Here and Now on KBIA 2

Weekdays Noon to 2pm

Here! Now! Imperative: not to be avoided: necessary. In a typical week, the show will cover not only all the big news stories, but also the stories behind the stories, or some of the less crucial but equally intriguing things happening in the world.

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The Hunt For Afghan War Criminals

Dec 16, 2014

As the NATO combat mission winds down in Afghanistan, President Ashraf Ghani says his country has to overcome the past and face the future with confidence. But as Afghanistan tries to move forward, there are growing calls for the prosecution of those responsible for war crimes.

Dutch prosecutors are preparing cases against several who are believed to be living in Europe. Some of the crimes date back 30 years to the time before Russia invaded Afghanistan. The BBC’s David Loyn reports.

Bruce Feiler is well known for his book “Walking the Bible.” In his new PBS series “Sacred Journeys with Bruce Feiler,” the best-selling author accompanies Americans on pilgrimages to six of the world’s holiest sites.

The first episode airs tonight and focuses American troops wounded in war as they travel to the French city of Lourdes, where the waters are said to have healing power.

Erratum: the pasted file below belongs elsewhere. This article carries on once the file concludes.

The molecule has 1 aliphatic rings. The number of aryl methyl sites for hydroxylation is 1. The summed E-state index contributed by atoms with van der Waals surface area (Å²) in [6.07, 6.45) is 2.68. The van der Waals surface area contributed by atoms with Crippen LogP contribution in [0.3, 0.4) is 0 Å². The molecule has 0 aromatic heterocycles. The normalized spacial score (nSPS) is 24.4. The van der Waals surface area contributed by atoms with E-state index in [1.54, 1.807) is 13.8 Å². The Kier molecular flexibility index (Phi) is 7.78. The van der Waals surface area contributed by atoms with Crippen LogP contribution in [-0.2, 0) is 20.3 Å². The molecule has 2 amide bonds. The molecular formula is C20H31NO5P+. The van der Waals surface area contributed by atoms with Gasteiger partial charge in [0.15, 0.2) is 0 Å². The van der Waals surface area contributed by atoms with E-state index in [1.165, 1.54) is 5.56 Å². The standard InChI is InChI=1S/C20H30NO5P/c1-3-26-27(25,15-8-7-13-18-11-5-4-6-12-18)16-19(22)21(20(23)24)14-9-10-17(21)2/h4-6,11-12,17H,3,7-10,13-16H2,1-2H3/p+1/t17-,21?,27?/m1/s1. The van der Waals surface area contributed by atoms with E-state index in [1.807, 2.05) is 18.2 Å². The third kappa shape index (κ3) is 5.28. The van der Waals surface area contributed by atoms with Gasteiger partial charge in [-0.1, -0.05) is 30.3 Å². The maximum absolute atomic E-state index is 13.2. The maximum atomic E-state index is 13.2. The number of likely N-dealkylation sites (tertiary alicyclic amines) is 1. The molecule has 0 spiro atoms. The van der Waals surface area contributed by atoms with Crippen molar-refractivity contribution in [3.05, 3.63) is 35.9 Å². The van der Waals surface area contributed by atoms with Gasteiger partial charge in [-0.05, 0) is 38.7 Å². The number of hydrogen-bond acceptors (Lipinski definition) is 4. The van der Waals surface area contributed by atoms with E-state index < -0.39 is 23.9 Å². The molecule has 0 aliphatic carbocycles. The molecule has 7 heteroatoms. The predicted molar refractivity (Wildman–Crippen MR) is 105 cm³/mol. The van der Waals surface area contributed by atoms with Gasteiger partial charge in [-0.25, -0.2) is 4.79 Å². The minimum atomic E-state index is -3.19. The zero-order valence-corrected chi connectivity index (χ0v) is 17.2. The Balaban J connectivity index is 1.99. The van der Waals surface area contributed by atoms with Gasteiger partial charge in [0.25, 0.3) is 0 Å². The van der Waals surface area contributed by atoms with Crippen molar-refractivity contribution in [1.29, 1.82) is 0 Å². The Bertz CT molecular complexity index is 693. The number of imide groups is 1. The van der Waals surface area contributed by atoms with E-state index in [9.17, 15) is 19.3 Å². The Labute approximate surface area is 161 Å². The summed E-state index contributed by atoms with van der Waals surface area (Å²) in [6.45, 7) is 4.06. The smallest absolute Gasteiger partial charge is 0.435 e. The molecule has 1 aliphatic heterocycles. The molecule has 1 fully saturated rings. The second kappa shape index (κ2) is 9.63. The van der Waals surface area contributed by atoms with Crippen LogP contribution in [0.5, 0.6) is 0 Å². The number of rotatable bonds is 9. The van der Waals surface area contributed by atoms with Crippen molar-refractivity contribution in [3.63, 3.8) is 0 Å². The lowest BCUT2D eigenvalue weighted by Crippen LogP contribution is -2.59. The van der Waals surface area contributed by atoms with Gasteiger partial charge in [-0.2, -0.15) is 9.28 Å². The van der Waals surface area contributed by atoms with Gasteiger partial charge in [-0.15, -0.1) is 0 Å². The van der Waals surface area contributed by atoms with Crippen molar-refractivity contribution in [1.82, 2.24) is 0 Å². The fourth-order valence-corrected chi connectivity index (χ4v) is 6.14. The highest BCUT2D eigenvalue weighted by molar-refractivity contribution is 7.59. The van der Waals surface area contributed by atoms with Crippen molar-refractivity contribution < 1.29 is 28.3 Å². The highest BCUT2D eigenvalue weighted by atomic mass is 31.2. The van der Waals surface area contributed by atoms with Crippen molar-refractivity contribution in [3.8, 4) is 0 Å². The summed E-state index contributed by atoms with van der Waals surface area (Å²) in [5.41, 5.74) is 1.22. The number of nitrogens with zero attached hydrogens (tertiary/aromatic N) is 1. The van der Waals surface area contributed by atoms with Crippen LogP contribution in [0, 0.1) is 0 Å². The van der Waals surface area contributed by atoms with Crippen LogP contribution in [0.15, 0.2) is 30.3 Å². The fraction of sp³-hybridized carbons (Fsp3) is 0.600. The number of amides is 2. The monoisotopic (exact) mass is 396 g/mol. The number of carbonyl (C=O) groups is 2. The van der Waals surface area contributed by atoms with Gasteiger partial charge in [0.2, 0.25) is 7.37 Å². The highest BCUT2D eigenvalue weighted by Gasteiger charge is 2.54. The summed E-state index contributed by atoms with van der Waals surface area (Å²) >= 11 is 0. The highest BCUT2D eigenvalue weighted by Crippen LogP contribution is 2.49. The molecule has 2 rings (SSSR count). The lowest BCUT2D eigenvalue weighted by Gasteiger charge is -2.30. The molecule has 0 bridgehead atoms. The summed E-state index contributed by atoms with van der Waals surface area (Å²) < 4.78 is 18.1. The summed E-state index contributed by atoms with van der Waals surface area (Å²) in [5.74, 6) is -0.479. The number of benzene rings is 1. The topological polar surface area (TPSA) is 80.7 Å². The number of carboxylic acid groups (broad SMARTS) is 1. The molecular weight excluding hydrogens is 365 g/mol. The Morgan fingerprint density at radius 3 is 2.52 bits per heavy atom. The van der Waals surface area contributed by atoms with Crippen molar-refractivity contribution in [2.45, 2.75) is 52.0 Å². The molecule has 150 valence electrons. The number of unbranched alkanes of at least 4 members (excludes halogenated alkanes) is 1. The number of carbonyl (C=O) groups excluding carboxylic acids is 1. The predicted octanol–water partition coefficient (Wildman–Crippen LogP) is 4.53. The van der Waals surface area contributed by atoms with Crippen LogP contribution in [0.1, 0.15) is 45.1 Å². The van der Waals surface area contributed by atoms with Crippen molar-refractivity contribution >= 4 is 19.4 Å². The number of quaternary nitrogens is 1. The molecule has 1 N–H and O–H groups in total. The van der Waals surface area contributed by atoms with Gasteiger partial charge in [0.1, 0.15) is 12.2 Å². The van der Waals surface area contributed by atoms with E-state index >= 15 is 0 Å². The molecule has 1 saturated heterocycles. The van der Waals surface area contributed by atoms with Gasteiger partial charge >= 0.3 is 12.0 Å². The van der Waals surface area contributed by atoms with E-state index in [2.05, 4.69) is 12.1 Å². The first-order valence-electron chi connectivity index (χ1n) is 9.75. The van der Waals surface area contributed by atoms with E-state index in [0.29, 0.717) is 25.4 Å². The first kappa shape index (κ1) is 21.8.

Four U.S. cities are making their case to the U.S. Olympic Committee to host the 2024 Summer Olympics: San Francisco, Washington, D.C., Boston and Los Angeles.

Three of the cities have never hosted the Summer Olympics, while Los Angeles has hosted the games twice, in 1932 and 1984.

Here & Now‘s Jeremy Hobson speaks with Curt Nickisch of WBUR in Boston, who is covering the story in Redwood City, Calif.

Australians are mourning the two hostages killed in a 16-hour siege at a cafe, and asking how the attack happened.

Australia recently passed tough laws against terrorism. The attack was carried out by a man with a long history of run-ins with police. The government had information that the Islamic State sought to recruit individuals to carry out attacks in the country.

On Saturday, actor Samuel L. Jackson posted a clip on his Facebook page calling on celebrities who participated in the ice bucket challenge to support ALS, also known as Lou Gehrig’s disease, to now join him in another action: singing in protest of the choking death of Eric Garner by a white police officer in New York City

Only a dozen states allow schools to charge for bus service but the number is expected to grow.